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DONALD L. GABARD, P.T., PH.D., is professor of physical therapy at Chapman University. He earned his M.S. in physical therapy at the University of Southern California, completed an additional 2-year program in interdisciplinary medicine at its University Affiliated Program, and earned an M.P.A. and Ph.D. in Public Administration with a primary emphasis in administrative ethics. He also participated in seminars in medical ethics offered by the Hastings Center and by Georgetown University. Since 1978 Dr. Gabard has practiced pediatric physical therapy in a variety of settings, including in private practice and at Pacific State Hospital, the University Affiliated Program at Children's Hospital of Los Angeles, Special Children's Center in Pasadena, and California Children's Services. In addition to publishing a number of research articles, he has been a consultant to a variety of corporate and nonprofit organizations. He also serves as a consultant and member of a major hospital ethics committee. Currently he teaches courses in physical therapy ethics, cultural diversity, and administration. His area of research is in professional ethics and education.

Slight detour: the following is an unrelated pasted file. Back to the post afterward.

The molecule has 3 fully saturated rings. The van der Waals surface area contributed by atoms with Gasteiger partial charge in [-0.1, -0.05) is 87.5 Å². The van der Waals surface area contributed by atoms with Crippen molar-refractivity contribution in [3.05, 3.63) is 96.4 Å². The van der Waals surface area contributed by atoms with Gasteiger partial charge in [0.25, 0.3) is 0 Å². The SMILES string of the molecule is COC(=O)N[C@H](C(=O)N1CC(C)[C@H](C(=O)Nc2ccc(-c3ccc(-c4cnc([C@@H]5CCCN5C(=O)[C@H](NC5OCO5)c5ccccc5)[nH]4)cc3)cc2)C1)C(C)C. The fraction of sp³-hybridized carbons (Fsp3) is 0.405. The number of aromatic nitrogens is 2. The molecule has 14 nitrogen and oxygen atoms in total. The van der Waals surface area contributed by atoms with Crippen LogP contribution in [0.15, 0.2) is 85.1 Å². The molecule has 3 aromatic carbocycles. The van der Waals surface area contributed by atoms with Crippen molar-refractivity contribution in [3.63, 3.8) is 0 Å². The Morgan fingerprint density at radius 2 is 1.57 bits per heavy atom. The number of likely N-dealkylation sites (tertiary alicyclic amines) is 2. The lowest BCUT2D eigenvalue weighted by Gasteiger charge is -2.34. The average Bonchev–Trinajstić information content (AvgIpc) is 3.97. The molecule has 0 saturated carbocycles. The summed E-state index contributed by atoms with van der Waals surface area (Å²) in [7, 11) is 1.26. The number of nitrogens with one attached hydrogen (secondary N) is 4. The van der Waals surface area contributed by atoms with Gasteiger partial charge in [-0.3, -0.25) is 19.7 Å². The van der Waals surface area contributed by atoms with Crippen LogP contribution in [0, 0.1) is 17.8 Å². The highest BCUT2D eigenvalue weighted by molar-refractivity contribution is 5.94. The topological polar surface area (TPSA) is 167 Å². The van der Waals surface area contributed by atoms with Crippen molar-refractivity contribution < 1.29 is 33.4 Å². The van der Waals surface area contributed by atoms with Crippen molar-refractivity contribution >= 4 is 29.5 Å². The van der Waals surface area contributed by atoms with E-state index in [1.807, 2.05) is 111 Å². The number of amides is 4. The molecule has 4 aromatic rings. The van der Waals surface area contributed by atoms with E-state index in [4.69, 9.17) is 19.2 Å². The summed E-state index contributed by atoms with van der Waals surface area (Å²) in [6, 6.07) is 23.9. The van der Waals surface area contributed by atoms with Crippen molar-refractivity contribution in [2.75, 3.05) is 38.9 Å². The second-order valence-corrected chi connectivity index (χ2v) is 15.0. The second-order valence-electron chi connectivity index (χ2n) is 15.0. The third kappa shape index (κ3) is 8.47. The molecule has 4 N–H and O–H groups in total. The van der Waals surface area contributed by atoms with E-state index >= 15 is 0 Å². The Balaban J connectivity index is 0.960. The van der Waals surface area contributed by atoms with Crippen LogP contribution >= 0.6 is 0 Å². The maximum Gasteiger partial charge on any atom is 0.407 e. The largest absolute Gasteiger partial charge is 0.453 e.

MIKE W. MARTIN, PH.D., is professor of philosophy at Chapman University, where he teaches medical ethics, business and professional ethics, and various other courses in applied ethics. He earned his B.S. (Phi Beta Kappa and Phi Kappa Phi) and M.A. at the University of Utah and his Ph.D. at the University of California, Irvine. He is author of numerous articles and thirteen books, including Creativity: Ethics and Excellence in Science (Lexington Books, 2007), Albert Schweitzer's Reverence for Life: Ethical Idealism and Self-Realization (Ashgate Publishing, 2007), From Morality to Mental Health: Virtue and Vice in a Therapeutic Culture (Oxford University Press, 2006), and Meaningful Work: Rethinking Professional Ethics (Oxford University Press, 2000). His honors include the 1992 Award for Distinguished Literary Contributions Furthering Engineering Professionalism (shared with Roland Schinzinger) from the Institute of Electrical and Electronics Engineers, the 1994 Staley/Robeson/Ryan/St. Lawrence Research Prize from the National Society of Fund-Raising Executives, two fellowships from the National Endowment for the Humanities, two grants from the Association of American Colleges, the Arnold L. and Lois S. Graves Award for Teachers in the Humanities, and several awards for excellence in teaching.

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